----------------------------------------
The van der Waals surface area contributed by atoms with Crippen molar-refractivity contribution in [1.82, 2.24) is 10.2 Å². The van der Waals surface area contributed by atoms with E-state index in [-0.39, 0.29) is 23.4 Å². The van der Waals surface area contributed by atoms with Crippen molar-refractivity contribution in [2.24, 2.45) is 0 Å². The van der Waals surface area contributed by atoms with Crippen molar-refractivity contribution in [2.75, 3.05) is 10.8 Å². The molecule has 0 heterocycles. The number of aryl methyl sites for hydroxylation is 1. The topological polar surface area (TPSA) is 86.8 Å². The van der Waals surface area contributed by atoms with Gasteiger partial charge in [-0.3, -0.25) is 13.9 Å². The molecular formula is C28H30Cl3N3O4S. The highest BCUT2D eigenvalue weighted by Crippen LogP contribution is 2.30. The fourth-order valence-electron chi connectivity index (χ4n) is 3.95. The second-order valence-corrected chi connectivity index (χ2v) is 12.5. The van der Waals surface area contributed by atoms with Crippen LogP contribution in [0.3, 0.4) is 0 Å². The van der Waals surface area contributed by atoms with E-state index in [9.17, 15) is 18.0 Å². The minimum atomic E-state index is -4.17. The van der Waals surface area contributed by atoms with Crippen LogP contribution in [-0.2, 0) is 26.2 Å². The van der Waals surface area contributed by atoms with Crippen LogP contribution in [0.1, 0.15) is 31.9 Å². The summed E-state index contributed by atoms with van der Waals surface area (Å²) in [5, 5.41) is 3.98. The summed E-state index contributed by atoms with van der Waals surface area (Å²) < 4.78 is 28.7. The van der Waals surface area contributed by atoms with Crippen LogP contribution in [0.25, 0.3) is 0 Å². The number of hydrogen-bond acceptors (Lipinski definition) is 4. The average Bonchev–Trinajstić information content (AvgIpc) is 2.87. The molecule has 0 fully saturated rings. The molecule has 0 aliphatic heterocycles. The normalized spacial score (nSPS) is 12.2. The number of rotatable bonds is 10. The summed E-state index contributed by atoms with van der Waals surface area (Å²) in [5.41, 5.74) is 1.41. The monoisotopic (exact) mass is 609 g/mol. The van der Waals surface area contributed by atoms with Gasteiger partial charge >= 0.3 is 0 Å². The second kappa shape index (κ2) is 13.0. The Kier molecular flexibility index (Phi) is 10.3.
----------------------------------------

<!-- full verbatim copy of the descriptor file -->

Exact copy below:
The van der Waals surface area contributed by atoms with Crippen molar-refractivity contribution in [1.82, 2.24) is 10.2 Å². The van der Waals surface area contributed by atoms with E-state index in [-0.39, 0.29) is 23.4 Å². The van der Waals surface area contributed by atoms with Crippen molar-refractivity contribution in [2.24, 2.45) is 0 Å². The van der Waals surface area contributed by atoms with Crippen molar-refractivity contribution in [2.75, 3.05) is 10.8 Å². The molecule has 0 heterocycles. The number of aryl methyl sites for hydroxylation is 1. The topological polar surface area (TPSA) is 86.8 Å². The van der Waals surface area contributed by atoms with Gasteiger partial charge in [-0.3, -0.25) is 13.9 Å². The molecular formula is C28H30Cl3N3O4S. The highest BCUT2D eigenvalue weighted by Crippen LogP contribution is 2.30. The fourth-order valence-electron chi connectivity index (χ4n) is 3.95. The second-order valence-corrected chi connectivity index (χ2v) is 12.5. The van der Waals surface area contributed by atoms with Crippen LogP contribution in [0.3, 0.4) is 0 Å². The van der Waals surface area contributed by atoms with E-state index in [9.17, 15) is 18.0 Å². The minimum atomic E-state index is -4.17. The van der Waals surface area contributed by atoms with Crippen LogP contribution in [-0.2, 0) is 26.2 Å². The van der Waals surface area contributed by atoms with Crippen LogP contribution in [0.1, 0.15) is 31.9 Å². The summed E-state index contributed by atoms with van der Waals surface area (Å²) in [5, 5.41) is 3.98. The summed E-state index contributed by atoms with van der Waals surface area (Å²) < 4.78 is 28.7. The van der Waals surface area contributed by atoms with Crippen LogP contribution in [0.25, 0.3) is 0 Å². The number of hydrogen-bond acceptors (Lipinski definition) is 4. The average Bonchev–Trinajstić information content (AvgIpc) is 2.87. The molecule has 0 fully saturated rings. The molecule has 0 aliphatic heterocycles. The normalized spacial score (nSPS) is 12.2. The number of rotatable bonds is 10. The summed E-state index contributed by atoms with van der Waals surface area (Å²) in [5.41, 5.74) is 1.41. The monoisotopic (exact) mass is 609 g/mol. The van der Waals surface area contributed by atoms with Gasteiger partial charge >= 0.3 is 0 Å². The second kappa shape index (κ2) is 13.0. The Kier molecular flexibility index (Phi) is 10.3.